First Dorsal Extensor Compartment Release

First Dorsal Extensor Compartment Release

Loukia K. Papatheodorou, MD, PhD

Aaron I. Venouziou, MD

Filippos S. Giannoulis, MD, PhD

Dean G. Sotereanos, MD

Dr. Sotereanos or an immediate family member serves as a paid consultant to or is an employee of Arthrex, Inc., AxoGen Inc., and Smith & Nephew. None of the following authors or any immediate family member has received anything of value from or has stock or stock options held in a commercial company or institution related directly or indirectly to the subject of this chapter: Dr. Papatheodorou, Dr. Venouziou, and Dr. Giannoulis.


de Quervain syndrome is stenosing tenosynovitis of the first dorsal extensor compartment of the wrist. The first dorsal extensor compartment contains the abductor pollicis longus (APL) and the extensor pollicis brevis (EPB) tendons. The condition is named for the Swiss surgeon Fritz de Quervain, who, in 1895, described a painful condition involving the APL and the EPB tendon sheaths at the radial styloid process. de Quervain recommended simple release of the stenotic extensor retinaculum. In 1927, Finkelstein described the physical examination maneuver that bears his name and recommended excising a portion of the sheath when it is excessively thickened or cartilaginous in nature. Subsequently, authors have recommended various treatment approaches, including splinting, injections, limited retinaculum release, extensive retinaculum release, and retinaculum excision.1


Any patient with de Quervain tenosynovitis in whom nonsurgical treatment of splinting and/or steroid injections has failed is a candidate for surgical release of the first dorsal compartment. Patients with de Quervain tenosynovitis present with radial-sided wrist pain. The pain is exacerbated by wrist motion, particularly radial to ulnar deviation, thumb movement, especially thumb abduction and/or extension, and pain may radiate distally or proximally along the course of the APL and EPB tendons. Recent epidemiologic studies have demonstrated that risk factors for de Quervain syndrome include female sex (occurs 6 up to 10 times more frequently in females than in males), age greater than 40 years, and black race.2,3 The condition has also been noted to commonly present in pregnant and lactating women.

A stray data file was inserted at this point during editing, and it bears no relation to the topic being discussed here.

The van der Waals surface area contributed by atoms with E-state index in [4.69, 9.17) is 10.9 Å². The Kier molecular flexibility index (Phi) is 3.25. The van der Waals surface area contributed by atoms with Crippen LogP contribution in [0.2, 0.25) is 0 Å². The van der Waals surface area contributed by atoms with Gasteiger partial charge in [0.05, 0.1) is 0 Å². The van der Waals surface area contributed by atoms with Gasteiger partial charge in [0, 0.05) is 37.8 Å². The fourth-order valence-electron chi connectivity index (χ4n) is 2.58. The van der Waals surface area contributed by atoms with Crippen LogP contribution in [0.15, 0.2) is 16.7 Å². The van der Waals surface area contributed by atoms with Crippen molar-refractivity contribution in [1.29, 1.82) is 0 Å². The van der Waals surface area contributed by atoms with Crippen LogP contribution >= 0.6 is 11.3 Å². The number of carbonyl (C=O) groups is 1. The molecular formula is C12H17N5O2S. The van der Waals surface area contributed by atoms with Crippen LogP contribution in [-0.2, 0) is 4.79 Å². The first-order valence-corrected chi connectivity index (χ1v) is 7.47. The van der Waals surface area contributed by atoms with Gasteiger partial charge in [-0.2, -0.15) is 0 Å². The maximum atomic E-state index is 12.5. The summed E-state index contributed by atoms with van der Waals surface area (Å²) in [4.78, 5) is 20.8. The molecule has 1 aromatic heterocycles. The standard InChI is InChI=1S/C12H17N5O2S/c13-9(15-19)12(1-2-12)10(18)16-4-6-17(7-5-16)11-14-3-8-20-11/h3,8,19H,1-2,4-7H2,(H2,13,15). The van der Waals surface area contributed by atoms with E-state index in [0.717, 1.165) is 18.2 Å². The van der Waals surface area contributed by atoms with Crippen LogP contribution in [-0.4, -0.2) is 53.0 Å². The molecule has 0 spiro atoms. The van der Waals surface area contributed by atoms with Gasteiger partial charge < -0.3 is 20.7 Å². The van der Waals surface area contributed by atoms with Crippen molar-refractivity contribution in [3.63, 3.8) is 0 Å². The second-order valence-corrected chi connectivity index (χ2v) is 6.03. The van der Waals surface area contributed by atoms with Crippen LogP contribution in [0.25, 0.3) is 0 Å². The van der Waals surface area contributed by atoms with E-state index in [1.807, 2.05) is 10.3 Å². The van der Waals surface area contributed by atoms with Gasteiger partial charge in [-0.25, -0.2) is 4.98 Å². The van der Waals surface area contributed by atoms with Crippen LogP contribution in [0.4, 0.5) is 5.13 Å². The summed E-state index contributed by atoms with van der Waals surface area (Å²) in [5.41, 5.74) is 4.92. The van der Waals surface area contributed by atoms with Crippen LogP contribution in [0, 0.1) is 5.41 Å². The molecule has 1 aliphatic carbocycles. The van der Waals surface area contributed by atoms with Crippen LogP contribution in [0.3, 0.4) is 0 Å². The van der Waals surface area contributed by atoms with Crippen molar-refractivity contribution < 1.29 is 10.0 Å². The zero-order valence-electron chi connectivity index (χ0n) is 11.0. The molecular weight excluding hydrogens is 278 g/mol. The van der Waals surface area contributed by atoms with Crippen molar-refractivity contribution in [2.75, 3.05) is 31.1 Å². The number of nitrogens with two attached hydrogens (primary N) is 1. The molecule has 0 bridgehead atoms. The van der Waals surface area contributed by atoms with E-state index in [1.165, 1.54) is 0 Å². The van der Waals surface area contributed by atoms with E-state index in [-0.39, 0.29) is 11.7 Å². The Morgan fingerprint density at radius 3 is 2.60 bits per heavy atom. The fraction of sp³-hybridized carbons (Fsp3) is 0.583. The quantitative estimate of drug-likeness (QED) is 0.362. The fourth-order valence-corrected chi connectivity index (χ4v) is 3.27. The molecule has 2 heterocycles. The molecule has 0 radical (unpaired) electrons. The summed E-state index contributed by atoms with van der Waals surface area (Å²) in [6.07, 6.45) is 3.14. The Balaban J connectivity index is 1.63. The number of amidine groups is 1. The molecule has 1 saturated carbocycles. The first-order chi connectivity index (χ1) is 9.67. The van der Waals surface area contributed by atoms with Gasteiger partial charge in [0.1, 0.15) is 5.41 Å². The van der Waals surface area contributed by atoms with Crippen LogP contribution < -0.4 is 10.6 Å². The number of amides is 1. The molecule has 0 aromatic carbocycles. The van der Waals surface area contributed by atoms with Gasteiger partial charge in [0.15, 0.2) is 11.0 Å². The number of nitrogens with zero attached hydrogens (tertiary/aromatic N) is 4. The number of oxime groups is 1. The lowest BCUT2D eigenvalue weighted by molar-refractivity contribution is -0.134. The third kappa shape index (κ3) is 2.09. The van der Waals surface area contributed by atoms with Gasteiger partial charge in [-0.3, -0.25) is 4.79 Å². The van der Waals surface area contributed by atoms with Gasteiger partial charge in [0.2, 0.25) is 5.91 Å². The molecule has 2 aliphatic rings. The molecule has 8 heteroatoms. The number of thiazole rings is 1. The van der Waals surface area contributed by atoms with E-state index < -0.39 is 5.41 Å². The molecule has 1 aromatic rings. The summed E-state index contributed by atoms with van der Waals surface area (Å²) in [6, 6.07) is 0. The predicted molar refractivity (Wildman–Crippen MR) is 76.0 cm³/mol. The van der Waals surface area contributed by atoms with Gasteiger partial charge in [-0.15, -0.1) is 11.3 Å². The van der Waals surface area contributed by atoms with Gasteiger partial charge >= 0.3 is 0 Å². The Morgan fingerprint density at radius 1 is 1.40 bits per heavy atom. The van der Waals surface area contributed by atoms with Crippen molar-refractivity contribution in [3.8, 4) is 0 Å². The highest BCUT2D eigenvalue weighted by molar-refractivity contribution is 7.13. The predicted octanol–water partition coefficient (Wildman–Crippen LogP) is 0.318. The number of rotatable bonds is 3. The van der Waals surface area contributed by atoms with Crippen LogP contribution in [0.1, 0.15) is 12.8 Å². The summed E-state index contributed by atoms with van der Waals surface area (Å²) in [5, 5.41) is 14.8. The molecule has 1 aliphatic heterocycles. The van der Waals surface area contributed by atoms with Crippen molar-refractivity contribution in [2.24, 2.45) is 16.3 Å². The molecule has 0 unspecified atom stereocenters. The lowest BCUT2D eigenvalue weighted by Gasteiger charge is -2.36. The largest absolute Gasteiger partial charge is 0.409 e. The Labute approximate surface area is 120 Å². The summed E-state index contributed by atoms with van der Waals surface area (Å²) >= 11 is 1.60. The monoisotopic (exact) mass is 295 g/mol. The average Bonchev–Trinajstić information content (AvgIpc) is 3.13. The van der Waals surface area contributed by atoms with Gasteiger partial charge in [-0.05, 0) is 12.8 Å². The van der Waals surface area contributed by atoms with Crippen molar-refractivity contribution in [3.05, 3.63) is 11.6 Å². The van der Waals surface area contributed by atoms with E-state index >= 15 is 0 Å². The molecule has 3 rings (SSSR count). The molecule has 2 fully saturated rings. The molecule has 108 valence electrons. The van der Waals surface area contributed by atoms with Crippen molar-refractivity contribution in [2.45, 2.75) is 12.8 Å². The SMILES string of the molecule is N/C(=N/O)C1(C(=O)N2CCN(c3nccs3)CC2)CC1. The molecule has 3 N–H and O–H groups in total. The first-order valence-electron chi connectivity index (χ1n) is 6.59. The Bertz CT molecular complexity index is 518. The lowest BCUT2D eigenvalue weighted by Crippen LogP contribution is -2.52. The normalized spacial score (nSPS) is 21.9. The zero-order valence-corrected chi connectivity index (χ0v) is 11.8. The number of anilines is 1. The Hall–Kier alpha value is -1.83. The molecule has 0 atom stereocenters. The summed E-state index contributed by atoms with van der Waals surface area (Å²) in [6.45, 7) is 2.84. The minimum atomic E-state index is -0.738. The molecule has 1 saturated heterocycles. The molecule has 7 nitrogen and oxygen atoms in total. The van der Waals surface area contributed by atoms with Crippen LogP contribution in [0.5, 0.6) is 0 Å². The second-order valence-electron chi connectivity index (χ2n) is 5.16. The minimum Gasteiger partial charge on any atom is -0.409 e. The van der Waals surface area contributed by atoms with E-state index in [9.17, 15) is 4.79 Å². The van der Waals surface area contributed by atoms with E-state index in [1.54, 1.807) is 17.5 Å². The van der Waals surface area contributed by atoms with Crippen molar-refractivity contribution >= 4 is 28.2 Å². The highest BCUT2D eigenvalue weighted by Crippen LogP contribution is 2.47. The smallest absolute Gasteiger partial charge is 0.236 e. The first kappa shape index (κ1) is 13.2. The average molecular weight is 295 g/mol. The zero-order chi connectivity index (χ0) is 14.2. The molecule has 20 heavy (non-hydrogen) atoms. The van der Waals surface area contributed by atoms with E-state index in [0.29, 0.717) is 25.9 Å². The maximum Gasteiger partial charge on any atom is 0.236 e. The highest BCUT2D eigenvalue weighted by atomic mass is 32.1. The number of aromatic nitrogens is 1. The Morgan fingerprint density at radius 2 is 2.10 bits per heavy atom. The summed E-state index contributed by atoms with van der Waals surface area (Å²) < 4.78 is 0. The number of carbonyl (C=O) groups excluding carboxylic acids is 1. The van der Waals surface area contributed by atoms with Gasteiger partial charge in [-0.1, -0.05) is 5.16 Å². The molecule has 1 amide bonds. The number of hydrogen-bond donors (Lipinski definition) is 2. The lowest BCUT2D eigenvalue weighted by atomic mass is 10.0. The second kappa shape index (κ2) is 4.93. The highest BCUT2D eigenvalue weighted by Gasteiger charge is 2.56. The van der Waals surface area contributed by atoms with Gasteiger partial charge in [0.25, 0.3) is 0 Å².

Physical examination often reveals localized swelling and tenderness over the first dorsal compartment, extending 1 to 2 cm proximal to the radial styloid process. In 1930, Finkelstein4 described a clinical test that is pathognomonic of the disease. The test result is positive when excruciating pain over the styloid tip is generated by grasping the patient’s thumb and quickly abducting the hand ulnarward. Anatomically, the musculotendinous junction of the EPB tendon is close to the first compartment. In the Finkelstein test, when the thumb is in full flexion and the wrist is in ulnar deviation, the EPB muscle belly is pulled into the first compartment, resulting in a bulk effect. The synovial tissue around the EPB and APL tendons also might be stretched in the Finkelstein testing position, causing a tethering effect. Both bulk and tethering effects may induce pain by directly stretching synovial tissue, especially when the synovial tissue is inflamed or fibrotic, as may be the case in de Quervain disease.5


Radiographs consisting of PA and lateral views of the wrist as well as a hyperpronated thumb view, known as a Roberts view (Figure 1), are used to differentiate de Quervain tenosynovitis from other arthritic conditions. Radiographic study should exclude arthritis of the thumb carpometacarpal joint, although this condition may coexist; scaphoid fracture; and arthrosis involving the radiocarpal or intercarpal joints.

image VIDEO 39.1 First Dorsal Extensor Compartment Release. Filippos Giannoulis, MD; Douglas S. Musgrave, MD; Alexander H. Payatakes, MD; Dean Sotereanos, MD (3 min)

Feb 2, 2020 | Posted by in ORTHOPEDIC | Comments Off on First Dorsal Extensor Compartment Release

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